Managing scientific diving operations in a remote location: the Canadian high Arctic

Martin D J Sayer, Frithjof Christian Kuepper, Pieter van West, Colin M Wilson, Hugh Brown, Elaine Azzopardi

Research output: Contribution to journalArticlepeer-review

6 Citations (Scopus)


Global climate change is expected to alter the Arctic bioregion markedly in coming decades. As a result, monitoring of the expected and actual changes has assumed high scientific significance. Many marine science objectives are best supported with the use of scientific diving techniques. Some important keystone environments are located in extremely remote locations where land-based expeditions offer high flexibility and cost-effectiveness over ship-based operations. However, the extreme remoteness of some of these locations, coupled with complex and unreliable land, sea and air communications, means that there is rarely quick access (< 48 h) to any specialized diving medical intervention or recompression. In 2009, a land based expedition to the north end of Baffin Island was undertaken with the specific aim of establishing an inventory of the diversity of seaweeds and their pathogens that was broadly representative of a high Arctic marine environment. This account highlights some of the logistical considerations taken on that expedition; specifically it outlines the non-recompression treatment pathway that would have been adopted in the event of a diver suffering decompression illness.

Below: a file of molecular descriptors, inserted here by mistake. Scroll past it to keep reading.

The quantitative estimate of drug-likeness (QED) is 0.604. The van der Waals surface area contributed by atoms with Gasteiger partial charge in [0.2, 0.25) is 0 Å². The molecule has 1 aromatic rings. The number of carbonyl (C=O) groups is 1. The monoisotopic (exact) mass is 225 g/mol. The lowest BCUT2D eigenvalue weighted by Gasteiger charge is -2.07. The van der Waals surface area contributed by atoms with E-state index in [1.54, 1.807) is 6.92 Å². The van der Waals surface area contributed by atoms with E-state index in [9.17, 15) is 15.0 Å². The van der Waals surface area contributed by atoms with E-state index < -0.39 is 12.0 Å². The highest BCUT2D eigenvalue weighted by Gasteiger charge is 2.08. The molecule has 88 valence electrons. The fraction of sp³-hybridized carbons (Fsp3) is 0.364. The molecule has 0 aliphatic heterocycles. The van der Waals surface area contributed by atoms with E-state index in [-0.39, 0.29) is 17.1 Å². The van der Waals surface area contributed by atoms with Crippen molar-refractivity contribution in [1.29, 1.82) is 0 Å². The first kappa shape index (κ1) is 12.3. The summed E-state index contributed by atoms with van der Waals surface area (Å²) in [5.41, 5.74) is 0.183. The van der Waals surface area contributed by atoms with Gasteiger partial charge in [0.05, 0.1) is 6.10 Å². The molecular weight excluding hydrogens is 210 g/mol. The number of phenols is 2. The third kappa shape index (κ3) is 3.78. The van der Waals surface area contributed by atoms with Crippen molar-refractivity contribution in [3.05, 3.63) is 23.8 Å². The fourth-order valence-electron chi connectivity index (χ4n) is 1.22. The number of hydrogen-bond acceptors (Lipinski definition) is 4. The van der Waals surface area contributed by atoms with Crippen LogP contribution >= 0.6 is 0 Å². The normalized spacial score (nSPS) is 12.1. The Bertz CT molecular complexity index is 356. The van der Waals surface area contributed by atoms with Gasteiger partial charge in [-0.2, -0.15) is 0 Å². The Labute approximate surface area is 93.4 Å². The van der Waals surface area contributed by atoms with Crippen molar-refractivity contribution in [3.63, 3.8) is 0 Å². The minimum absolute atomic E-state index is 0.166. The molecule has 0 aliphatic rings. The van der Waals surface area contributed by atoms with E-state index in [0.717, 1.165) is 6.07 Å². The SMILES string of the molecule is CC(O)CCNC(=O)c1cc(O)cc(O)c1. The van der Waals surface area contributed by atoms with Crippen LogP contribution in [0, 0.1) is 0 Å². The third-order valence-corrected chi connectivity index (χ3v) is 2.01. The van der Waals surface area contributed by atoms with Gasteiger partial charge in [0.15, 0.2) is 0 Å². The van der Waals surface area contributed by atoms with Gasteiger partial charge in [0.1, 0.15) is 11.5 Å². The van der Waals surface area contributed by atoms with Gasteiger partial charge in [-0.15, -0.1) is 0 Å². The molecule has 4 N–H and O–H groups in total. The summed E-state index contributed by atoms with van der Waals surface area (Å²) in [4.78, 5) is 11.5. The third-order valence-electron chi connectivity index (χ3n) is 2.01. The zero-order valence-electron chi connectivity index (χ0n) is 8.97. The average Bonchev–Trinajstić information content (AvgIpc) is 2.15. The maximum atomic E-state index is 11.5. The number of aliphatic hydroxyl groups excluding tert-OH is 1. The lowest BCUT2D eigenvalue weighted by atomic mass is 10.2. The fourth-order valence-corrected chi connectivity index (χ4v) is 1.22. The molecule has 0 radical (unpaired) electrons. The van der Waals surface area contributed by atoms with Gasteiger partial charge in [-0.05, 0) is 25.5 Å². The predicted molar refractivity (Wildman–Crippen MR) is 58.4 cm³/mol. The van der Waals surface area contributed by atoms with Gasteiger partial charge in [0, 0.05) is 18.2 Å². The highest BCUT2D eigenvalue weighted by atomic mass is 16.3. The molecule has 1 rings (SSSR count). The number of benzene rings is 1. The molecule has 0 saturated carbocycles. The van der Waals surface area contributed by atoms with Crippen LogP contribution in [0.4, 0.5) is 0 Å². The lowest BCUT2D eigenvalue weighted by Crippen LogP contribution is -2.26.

Original languageEnglish
Pages (from-to)239-243
Number of pages5
JournalDiving and Hyperbaric Medicine
Issue number4
Publication statusPublished - Dec 2013


  • Arctic Regions
  • Canada
  • Decompression
  • Decompression Sickness
  • Diving
  • Expeditions
  • Humans
  • Seaweed
  • Transportation of Patients


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